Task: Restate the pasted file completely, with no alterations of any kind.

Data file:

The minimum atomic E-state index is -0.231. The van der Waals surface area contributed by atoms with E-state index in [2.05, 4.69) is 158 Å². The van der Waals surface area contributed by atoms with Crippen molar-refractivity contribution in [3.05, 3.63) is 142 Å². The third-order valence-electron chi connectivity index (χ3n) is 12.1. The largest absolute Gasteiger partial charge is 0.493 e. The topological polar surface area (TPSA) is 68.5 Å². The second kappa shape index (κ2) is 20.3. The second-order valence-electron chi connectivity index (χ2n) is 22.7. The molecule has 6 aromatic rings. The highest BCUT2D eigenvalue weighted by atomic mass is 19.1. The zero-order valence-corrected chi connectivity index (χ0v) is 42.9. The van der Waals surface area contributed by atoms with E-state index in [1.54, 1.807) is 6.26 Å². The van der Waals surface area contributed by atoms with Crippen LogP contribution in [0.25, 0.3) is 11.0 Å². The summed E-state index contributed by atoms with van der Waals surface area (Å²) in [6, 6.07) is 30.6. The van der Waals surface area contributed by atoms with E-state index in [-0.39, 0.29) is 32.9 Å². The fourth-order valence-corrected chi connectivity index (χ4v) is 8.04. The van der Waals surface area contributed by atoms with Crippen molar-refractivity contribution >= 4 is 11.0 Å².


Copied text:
The minimum atomic E-state index is -0.231. The van der Waals surface area contributed by atoms with E-state index in [2.05, 4.69) is 158 Å². The van der Waals surface area contributed by atoms with Crippen molar-refractivity contribution in [3.05, 3.63) is 142 Å². The third-order valence-electron chi connectivity index (χ3n) is 12.1. The largest absolute Gasteiger partial charge is 0.493 e. The topological polar surface area (TPSA) is 68.5 Å². The second kappa shape index (κ2) is 20.3. The second-order valence-electron chi connectivity index (χ2n) is 22.7. The molecule has 6 aromatic rings. The highest BCUT2D eigenvalue weighted by atomic mass is 19.1. The zero-order valence-corrected chi connectivity index (χ0v) is 42.9. The van der Waals surface area contributed by atoms with E-state index in [1.54, 1.807) is 6.26 Å². The van der Waals surface area contributed by atoms with Crippen LogP contribution in [0.25, 0.3) is 11.0 Å². The summed E-state index contributed by atoms with van der Waals surface area (Å²) in [6, 6.07) is 30.6. The van der Waals surface area contributed by atoms with E-state index in [-0.39, 0.29) is 32.9 Å². The fourth-order valence-corrected chi connectivity index (χ4v) is 8.04. The van der Waals surface area contributed by atoms with Crippen molar-refractivity contribution >= 4 is 11.0 Å².